301R. I. L. Hore-Belisha to Harrod, 4 April 1933 [a]

Hore-Belisha thanks Harrod for his article in the Daily Telegraph. He asks to explain exactly how Harrod's Currency Equalization Fund is to operate, [1] and to define the term "idle money". [2]

  1. 1. Harrod, "Britain's Lead in Currency Policy" ( 1933:4 , here as press item 6 ). The proposal of a Currency Equalisation Fund is expounded on [jump to page] .

    2. The term is not used in Harrod's article, and must therefore belong to the letter (not found) accompanying it. A number of Harrod's writings of this period suggest that he was concerned with people's hoarding, which he saw as side-tracking money from effective circulation and thereby reducing the monetary demand for goods and producing a deflation of profits (Harrod, "The Challenge to Treasury Orthodoxy", 1933:6 , pp. 578-79; see also, for instance, International Economics, 1933:10 , pp. 171, 147-48, 153, and Harrod's letters to Walter Runciman of 22 June and 6 July 1932: letters 243 , [jump to page] and 249 , [jump to page] and passim). He was worried that an increase in the quantity of money would be ineffective if "held in idleness by the public" ("Currency and Central Banking", 1933:13 , p. 118). For a comparison of Harrod's and Keynes's interpretations of "hoarding" see note 2 to letter 280 .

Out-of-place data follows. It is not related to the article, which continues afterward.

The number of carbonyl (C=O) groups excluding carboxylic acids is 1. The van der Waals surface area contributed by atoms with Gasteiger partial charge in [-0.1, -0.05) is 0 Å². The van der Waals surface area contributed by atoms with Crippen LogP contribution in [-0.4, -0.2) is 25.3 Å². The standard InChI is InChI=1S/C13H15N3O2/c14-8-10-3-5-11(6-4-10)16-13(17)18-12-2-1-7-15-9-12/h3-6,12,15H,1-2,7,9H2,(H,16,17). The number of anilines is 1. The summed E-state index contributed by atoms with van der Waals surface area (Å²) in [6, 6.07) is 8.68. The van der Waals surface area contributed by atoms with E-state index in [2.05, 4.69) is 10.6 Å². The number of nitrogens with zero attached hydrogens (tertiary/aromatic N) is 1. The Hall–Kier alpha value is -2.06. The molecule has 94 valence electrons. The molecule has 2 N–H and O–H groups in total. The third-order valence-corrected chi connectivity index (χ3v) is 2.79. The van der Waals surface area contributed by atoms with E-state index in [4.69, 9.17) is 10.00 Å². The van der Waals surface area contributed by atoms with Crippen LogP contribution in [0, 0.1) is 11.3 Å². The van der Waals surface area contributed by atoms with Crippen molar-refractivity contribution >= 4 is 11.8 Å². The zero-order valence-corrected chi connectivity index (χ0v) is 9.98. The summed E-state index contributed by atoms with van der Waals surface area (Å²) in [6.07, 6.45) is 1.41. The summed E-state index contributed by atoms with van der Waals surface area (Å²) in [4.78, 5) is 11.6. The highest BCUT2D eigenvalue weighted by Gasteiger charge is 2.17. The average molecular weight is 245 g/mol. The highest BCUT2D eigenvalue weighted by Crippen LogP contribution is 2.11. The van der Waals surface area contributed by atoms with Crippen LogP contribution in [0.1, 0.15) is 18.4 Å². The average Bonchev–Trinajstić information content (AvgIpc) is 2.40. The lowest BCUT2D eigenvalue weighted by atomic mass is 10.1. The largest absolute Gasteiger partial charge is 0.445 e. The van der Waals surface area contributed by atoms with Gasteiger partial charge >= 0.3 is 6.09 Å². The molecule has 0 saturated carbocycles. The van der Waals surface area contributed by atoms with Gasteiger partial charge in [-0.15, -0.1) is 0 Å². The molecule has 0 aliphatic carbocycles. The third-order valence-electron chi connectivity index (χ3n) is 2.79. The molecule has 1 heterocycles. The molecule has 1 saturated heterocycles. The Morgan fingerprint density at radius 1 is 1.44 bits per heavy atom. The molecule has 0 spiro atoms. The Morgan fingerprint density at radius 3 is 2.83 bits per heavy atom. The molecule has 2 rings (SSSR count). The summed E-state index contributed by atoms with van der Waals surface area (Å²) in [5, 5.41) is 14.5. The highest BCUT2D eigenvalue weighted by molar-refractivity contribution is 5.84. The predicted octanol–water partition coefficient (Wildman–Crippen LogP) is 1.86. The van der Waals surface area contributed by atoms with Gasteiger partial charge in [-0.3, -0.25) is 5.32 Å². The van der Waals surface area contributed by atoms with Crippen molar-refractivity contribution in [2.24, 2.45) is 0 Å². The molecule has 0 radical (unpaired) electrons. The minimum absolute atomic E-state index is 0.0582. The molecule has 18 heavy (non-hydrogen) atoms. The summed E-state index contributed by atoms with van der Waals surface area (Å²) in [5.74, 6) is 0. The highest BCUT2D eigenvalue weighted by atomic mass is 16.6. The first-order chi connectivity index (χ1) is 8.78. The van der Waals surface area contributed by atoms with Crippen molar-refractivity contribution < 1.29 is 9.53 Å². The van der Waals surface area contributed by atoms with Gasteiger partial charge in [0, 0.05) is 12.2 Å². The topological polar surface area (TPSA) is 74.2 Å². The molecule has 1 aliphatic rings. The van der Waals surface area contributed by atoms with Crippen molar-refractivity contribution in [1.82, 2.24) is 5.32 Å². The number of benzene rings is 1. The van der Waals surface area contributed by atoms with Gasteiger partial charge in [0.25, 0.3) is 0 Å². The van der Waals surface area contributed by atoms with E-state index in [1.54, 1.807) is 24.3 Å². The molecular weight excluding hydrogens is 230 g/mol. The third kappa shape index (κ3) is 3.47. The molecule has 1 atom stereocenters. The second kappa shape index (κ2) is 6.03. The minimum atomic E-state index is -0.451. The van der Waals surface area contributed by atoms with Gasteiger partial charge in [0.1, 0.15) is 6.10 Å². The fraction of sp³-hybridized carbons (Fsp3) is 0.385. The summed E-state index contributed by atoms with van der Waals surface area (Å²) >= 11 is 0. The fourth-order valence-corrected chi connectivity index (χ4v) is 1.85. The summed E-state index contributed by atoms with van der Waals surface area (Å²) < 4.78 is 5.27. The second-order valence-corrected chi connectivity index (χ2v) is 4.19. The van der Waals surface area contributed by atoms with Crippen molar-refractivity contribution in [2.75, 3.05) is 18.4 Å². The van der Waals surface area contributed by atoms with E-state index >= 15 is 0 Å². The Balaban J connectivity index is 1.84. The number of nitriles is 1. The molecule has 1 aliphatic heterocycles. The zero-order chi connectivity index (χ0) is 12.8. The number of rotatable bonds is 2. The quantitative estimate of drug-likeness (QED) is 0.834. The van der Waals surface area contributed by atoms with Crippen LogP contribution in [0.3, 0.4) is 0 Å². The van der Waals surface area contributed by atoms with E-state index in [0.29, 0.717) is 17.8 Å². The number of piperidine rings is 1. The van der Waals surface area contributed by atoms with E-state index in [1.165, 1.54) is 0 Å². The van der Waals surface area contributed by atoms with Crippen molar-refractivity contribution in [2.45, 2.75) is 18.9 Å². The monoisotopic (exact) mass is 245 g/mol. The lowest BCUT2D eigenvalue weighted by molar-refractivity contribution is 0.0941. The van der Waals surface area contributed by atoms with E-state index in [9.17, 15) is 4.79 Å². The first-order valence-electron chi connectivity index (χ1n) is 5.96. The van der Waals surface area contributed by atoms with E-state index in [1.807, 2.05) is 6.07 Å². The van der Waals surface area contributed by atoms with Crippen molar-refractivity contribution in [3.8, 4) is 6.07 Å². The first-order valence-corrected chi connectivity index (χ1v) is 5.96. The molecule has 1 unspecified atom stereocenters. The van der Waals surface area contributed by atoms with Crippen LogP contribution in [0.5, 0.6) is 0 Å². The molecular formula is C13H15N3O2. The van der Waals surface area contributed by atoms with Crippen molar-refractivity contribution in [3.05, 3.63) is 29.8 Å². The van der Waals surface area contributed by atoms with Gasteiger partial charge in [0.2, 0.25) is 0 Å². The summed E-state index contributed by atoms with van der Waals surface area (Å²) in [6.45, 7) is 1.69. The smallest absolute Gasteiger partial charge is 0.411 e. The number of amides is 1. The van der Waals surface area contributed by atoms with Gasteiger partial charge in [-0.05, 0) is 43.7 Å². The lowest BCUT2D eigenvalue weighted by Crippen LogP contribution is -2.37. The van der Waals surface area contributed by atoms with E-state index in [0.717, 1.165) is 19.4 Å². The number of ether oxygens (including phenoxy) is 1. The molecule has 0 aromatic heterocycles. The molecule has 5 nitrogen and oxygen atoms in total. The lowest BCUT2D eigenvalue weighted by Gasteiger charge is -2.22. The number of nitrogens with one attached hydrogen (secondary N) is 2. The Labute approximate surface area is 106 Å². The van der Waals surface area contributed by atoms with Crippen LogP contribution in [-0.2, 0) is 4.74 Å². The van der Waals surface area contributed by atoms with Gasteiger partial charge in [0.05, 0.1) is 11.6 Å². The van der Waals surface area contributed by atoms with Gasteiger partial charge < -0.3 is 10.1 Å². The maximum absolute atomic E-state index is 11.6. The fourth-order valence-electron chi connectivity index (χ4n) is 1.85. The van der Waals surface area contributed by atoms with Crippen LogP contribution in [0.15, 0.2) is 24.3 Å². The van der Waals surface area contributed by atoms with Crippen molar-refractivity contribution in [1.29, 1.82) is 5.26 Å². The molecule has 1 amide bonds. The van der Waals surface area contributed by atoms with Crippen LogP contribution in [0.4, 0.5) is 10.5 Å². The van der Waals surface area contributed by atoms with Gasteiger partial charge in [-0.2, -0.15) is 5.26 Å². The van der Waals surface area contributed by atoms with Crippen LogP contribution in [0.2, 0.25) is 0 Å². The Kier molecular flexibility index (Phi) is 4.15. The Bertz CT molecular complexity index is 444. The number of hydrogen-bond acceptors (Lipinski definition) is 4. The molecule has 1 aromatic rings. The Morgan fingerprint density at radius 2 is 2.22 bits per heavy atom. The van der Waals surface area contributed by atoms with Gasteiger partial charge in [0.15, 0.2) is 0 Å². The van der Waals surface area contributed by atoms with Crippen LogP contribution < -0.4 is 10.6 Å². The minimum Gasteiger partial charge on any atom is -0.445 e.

1. a. From Treasury Chambers, Whitehall # , one page TLS, in HPBL Add 71184/182.


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